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    The Last Voyage: Farewell to the USS Kitty Hawk

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    The USS Kitty Hawk, an iconic warship and the last oil-powered aircraft carrier in the U.S. Navy, has met its end not amid celebratory fanfare, but with the subdued conclusion of being sold for scrap.

    On January 15, 2022, the storied Kitty Hawk embarked on her last voyage, leaving Bremerton, en route to a scrapyard in Texas, marking an end of service that spanned from the Vietnam War to operations during the Iraq War.

    Commissioned in 1961, the USS Kitty Hawk quickly distinguished itself as a formidable asset in the U.S. Navy’s carrier fleet.

    It notably received the Presidential Unit Citation in January 1969 for the pivotal role its crew and Carrier Air Wing Eleven played during the intense combat of the Vietnam War.

    Even as the dawn of the new millennium brought advanced technology and new classes of carriers, the Kitty Hawk remained a crucial platform for military operations, notably during Operation Southern Watch in the early 2000s.

    Despite its storied past and the memories forged aboard its decks, the USS Kitty Hawk and its sister ship, the USS John F. Kennedy—another oil-powered giant of the seas—were sold for a paltry sum, one cent and one penny respectively.

    The vessels’ fates were sealed as their utility and operational conditions waned following decommission.

    The Kitty Hawk, after over a decade in limbo at a shipyard in Puget Sound, and the John F. Kennedy, decommissioned two years prior to Kitty Hawk, were destined to be dismantled alongside each other, their historic contributions not enough to save them from the cutters’ torches.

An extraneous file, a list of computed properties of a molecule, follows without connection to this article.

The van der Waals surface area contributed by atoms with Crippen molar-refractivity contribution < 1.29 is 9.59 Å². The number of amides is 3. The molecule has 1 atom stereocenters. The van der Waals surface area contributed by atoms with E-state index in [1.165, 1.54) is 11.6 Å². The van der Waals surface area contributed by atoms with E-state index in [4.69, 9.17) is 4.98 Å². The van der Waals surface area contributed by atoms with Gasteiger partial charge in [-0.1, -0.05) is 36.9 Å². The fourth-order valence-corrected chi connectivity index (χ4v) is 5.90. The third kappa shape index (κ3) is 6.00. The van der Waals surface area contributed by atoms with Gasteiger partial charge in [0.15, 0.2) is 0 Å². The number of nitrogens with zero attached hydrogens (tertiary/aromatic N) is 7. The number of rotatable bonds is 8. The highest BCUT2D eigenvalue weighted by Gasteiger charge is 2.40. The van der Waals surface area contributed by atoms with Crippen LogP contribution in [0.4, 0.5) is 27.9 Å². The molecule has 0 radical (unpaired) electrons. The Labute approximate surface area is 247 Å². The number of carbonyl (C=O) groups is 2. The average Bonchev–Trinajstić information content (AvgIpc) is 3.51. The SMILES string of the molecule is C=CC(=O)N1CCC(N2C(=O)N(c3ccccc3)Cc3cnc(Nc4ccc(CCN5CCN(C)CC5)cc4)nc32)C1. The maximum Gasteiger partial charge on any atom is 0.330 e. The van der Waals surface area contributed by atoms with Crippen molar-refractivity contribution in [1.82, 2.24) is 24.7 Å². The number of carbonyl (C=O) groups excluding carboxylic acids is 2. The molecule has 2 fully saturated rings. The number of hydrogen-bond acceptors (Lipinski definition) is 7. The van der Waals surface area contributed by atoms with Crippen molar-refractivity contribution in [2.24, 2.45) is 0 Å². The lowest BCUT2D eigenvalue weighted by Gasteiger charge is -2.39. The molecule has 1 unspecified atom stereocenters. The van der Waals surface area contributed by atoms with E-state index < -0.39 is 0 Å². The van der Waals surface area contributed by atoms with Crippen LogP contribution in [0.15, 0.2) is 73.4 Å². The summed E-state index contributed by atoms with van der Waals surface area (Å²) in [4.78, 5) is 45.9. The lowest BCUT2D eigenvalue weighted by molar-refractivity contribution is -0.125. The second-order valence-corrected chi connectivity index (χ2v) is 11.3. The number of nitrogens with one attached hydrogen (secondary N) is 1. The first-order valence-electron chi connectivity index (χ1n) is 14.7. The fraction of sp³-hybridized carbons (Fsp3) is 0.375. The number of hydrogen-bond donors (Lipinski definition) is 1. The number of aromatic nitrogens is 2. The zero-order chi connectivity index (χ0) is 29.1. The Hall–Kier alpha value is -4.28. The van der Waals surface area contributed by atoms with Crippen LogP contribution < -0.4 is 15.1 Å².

The USS Kitty Hawk’s journey to the scrapyard was a testament to the logistical challenges and the end-of-life considerations for such massive vessels.

    Aerial port stern view of the U.S. Navy Aircraft Carrier USS KITTY HAWK (CV 63) as it prepares to commence cyclic flight operations off the coast of Australia on Aug. 18, 2006. Currently underway in the 7th Fleet area of responsibility, KITTY HAWK demonstrates power projection and sea control as the Navy’s only permanently forward-deployed aircraft carrier. (U.S. Navy photo by Mass Communication Specialist Seaman Stephen W. Rowe) (Released)

    It was too large to pass through the Panama Canal and therefore made a 16,000-mile trip, arriving in Texas five months later.

    USS Kitty Hawk (CV 63) steams in formation during a joint photo exercise during exercise Valiant Shield 2007 while at sea Aug.14, 2007. The joint exercise consists of 28 naval vessels, more than 300 aircraft, and approximately 20,000 service members from the Navy, Army, Air Force, Marine Corps and Coast Guard. (U.S. Navy photo by Mass Communication Specialist Seaman Stephen W. Rowe) (Released)

    This once mighty ship, capable of 30 knots and home to a crew of 4,582, had to be towed by tugboats due to non-operational steam boilers and turbines.

    A starboard amidships view of the aircraft carrier USS KITTY HAWK (CV 63) while the ship is underway.

    Throughout its life, the carrier played host to a variety of aircraft, ranging from the A-1 Skyraider to the F-14 Tomcat, symbolizing the evolution of naval air power.

    Related image you might interested

    Relevant articles:
    Why This U.S. Aircraft Carrier Was Sold For Only 1 Cent, slashgear.com
    The Navy Will Scrap the First Nuclear, popularmechanics.com
    R.I.P. USS Kitty Hawk, the Navy’s Last Conventionally-Powered Aircraft Carrier, Popular Mechanics
    Former Carrier Kitty Hawk Arrives in Brownsville for Scrapping, USNI News, Jun 1, 2022

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